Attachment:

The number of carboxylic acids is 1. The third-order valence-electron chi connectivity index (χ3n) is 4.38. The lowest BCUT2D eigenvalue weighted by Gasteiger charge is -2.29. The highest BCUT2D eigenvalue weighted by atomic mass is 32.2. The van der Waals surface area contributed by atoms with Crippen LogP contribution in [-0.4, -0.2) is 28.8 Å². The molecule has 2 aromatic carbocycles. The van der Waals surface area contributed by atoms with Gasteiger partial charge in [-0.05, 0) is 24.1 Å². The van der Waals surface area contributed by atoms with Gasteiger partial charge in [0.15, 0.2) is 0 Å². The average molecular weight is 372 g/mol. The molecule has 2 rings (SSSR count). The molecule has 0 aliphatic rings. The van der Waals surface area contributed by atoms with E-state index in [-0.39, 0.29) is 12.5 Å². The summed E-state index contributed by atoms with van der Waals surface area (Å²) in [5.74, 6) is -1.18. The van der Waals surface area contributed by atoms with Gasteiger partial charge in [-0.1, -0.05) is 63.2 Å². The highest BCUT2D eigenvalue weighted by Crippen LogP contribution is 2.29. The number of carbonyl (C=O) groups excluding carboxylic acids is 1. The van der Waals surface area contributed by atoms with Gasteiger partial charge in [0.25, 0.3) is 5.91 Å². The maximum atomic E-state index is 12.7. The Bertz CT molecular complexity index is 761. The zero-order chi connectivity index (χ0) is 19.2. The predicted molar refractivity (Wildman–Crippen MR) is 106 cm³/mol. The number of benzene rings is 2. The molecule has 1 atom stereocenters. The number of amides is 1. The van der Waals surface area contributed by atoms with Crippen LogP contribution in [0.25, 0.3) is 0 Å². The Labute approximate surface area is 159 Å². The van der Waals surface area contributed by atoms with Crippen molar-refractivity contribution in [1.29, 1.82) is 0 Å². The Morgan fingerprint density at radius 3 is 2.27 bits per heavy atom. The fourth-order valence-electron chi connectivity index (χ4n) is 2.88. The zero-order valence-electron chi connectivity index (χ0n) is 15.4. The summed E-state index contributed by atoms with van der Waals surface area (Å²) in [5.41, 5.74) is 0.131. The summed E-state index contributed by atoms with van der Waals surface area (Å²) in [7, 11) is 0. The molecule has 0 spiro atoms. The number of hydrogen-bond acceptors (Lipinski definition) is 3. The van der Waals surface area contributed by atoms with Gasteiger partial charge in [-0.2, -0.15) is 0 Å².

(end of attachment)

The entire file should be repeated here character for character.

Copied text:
The number of carboxylic acids is 1. The third-order valence-electron chi connectivity index (χ3n) is 4.38. The lowest BCUT2D eigenvalue weighted by Gasteiger charge is -2.29. The highest BCUT2D eigenvalue weighted by atomic mass is 32.2. The van der Waals surface area contributed by atoms with Crippen LogP contribution in [-0.4, -0.2) is 28.8 Å². The molecule has 2 aromatic carbocycles. The van der Waals surface area contributed by atoms with Gasteiger partial charge in [-0.05, 0) is 24.1 Å². The van der Waals surface area contributed by atoms with Gasteiger partial charge in [0.15, 0.2) is 0 Å². The average molecular weight is 372 g/mol. The molecule has 2 rings (SSSR count). The molecule has 0 aliphatic rings. The van der Waals surface area contributed by atoms with E-state index in [-0.39, 0.29) is 12.5 Å². The summed E-state index contributed by atoms with van der Waals surface area (Å²) in [5.74, 6) is -1.18. The van der Waals surface area contributed by atoms with Gasteiger partial charge in [-0.1, -0.05) is 63.2 Å². The highest BCUT2D eigenvalue weighted by Crippen LogP contribution is 2.29. The number of carbonyl (C=O) groups excluding carboxylic acids is 1. The van der Waals surface area contributed by atoms with Gasteiger partial charge in [0.25, 0.3) is 5.91 Å². The maximum atomic E-state index is 12.7. The Bertz CT molecular complexity index is 761. The zero-order chi connectivity index (χ0) is 19.2. The predicted molar refractivity (Wildman–Crippen MR) is 106 cm³/mol. The number of benzene rings is 2. The molecule has 1 atom stereocenters. The number of amides is 1. The van der Waals surface area contributed by atoms with Crippen LogP contribution in [0.25, 0.3) is 0 Å². The Labute approximate surface area is 159 Å². The van der Waals surface area contributed by atoms with Crippen molar-refractivity contribution in [1.29, 1.82) is 0 Å². The Morgan fingerprint density at radius 3 is 2.27 bits per heavy atom. The fourth-order valence-electron chi connectivity index (χ4n) is 2.88. The zero-order valence-electron chi connectivity index (χ0n) is 15.4. The summed E-state index contributed by atoms with van der Waals surface area (Å²) in [5.41, 5.74) is 0.131. The summed E-state index contributed by atoms with van der Waals surface area (Å²) in [7, 11) is 0. The molecule has 0 spiro atoms. The number of hydrogen-bond acceptors (Lipinski definition) is 3. The van der Waals surface area contributed by atoms with Gasteiger partial charge in [-0.2, -0.15) is 0 Å².